Recently, the Indian Institute of Technology (IIT) Hyderabad (IIT) India L v Prasad Eye Institute (LVPEI) announced that its 3D printed cornea was successfully tested on animals for the first time. The Indian 3D-printed corneas, made from bio-ink derived from human donor tissue, were transplanted into the eyes of rabbits. Because of its "completely natural" basis, the implant's developers say it could soon be "used in humans" to treat corneal scarring and other serious eye conditions that can lead to blindness.
According to LVPEI principal investigators Dr. Sayan Basu and Dr. Vivken Singh, this is the first 3D printed artificial cornea that is optically and physically suitable for transplantation. This bio-ink 3D printed cornea could provide vision for Army personnel with eye injuries to seal corneal perforations and prevent infections during war-related injuries.
While the cornea, the clear part of the eye that covers the iris and pupil, is usually elastic and can heal from minor abrasions, it can be damaged in many ways, including improper use of contact lenses and scarring from exposure to things that cause injury.
Even those who lead relatively healthy lifestyles can suffer from problems such as corneal dystrophy due to poor eye care, and these problems can lead to poor vision. According to the National Eye Institute, the primary therapies used to treat corneal conditions remain laser therapy, or organic or artificial tissue grafts. However, despite these artificial tissues have certain limitations. Although corneal alternatives are being actively researched around the world, they are either animal-based or synthetic. Products from pigs or animals are not suitable for major markets in India and developing countries due to issues related to social and religious responsibility.
Specifically, a biometric gel was developed in India using decellularized corneal tissue matrix and stem cells extracted from human eyes. The material is completely free of synthetic components and is designed to provide an ideal microenvironment for stromal regeneration. In fact, according to Falguni Pati, associate professor at IIT-Hyderabad, the Bio-Ink bio-3D printed material they used maintains the curvature and thickness of the bio-cornea. 3D printed corneas have been successfully tested in animals and such implants may soon be useful for treating corneal scars or conditions such as ocular scars or corneal corneal bulges, thus bringing about a large number of vision problems new treatment solutions for a large number of vision problems.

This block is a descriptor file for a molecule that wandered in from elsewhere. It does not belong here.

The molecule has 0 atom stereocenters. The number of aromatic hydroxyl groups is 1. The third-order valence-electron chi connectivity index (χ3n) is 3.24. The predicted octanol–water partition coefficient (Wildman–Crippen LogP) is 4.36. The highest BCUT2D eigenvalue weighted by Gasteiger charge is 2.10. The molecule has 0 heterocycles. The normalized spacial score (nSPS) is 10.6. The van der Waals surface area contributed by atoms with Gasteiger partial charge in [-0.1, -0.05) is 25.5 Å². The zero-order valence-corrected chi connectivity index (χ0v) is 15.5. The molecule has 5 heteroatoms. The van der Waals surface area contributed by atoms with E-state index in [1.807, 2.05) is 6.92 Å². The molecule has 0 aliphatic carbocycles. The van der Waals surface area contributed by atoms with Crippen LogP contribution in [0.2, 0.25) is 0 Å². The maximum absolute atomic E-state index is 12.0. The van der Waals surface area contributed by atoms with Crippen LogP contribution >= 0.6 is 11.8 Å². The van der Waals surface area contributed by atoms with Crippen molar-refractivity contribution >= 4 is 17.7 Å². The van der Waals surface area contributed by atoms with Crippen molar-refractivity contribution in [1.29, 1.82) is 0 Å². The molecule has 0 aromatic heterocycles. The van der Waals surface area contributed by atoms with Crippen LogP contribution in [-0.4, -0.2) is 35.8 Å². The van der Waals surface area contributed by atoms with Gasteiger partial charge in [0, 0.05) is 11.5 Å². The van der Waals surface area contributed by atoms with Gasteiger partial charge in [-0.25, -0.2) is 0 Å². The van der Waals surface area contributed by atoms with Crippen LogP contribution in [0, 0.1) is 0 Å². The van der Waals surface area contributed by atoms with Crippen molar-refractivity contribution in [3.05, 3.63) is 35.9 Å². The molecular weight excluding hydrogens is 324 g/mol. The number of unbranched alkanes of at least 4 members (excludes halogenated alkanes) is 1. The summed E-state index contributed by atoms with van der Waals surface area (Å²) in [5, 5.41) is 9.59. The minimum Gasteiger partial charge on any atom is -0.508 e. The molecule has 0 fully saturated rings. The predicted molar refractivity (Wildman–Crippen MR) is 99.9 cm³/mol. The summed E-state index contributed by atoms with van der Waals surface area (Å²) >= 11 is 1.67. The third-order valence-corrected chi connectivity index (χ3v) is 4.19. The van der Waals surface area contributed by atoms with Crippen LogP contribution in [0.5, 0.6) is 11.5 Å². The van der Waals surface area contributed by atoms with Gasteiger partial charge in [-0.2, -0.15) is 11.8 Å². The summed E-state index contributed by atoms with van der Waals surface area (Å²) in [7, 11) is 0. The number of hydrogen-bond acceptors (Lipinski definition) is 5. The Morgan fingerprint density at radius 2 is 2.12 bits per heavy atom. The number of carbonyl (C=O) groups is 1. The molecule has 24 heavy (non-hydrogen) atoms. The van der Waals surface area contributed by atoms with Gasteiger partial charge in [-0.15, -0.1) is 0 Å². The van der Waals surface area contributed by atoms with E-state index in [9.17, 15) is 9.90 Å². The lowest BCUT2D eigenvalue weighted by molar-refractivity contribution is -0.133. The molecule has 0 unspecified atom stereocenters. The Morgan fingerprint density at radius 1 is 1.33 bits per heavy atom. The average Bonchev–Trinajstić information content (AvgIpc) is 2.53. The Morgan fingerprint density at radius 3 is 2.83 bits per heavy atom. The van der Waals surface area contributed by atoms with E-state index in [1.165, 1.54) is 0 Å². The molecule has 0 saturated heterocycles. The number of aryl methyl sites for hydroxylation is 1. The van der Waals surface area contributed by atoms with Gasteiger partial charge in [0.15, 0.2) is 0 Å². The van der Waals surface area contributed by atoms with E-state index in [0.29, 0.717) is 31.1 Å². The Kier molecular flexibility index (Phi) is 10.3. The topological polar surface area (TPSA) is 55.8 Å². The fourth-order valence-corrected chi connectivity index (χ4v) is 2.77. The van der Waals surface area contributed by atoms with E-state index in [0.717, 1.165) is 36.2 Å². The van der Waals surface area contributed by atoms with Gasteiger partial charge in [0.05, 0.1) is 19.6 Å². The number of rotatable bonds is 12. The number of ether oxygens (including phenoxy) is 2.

The use of stem cells for the treatment of damaged human organs is gaining rapid momentum, and in combination with 3D printing, stem cell therapy is taking on a mysterious dimension of medical technology. Previously, a team of engineers and neuroscientists at the University of California, San Diego, also conducted a study to repair neural connections and lost motor function in patients with spinal cord injuries through 3D-printed implants that act as microchannel structures to guide the growth of neural stem cells and axons along the length of the spinal cord injury.
The researchers fill the 3D printed implants/scaffolds with neural stem cells and then fit them into the spinal cord injury site like a missing puzzle piece. 3D printed scaffolds act like bridges, connecting and aligning the regenerating axons at one end of the spinal cord injury with the other end. The axons themselves can spread and regenerate in any direction, but the scaffold keeps the axons neatly aligned and guides them to grow in the right direction to complete the spinal cord connection. This research has now been conducted in animal experiments and has shown promising applications.
Not only for repairing neural connections in patients with spinal cord injuries, but the combination of stem cells and bio-3D printing has also led to myocardial repair technology, according to 3D Science Valley's market research, in which BIOLIFE4D, a U.S. biobusiness, created a patch for heart repair in 2018 through a bio-3D printer and stem cells. The company claims the patch contains a variety of cells that make up the human heart, not just cardiac muscle cells, but also the initial formation of blood vessels.
Not only that, but stem cells and 3D printing technology hold the promise of treating congenital heart disease. 3D printing is also being used abroad to create valves, which are made using skin cells from patients, which minimizes the risk of organ rejection and allows the organ to grow with the patient, meaning it will never need to be replaced, and stem cell 3D printed valves hold the promise of providing pediatric patients with a valve that can grow. In addition, 3D printing + stem cell bone tissue regeneration technology is expected to achieve clinical scale application in the next 5-10 years. In short, 3D printing brings a "magic touch" to tissue regeneration technology, either from a degradable perspective or from a regenerative perspective, to create safer and better treatment solutions for human beings.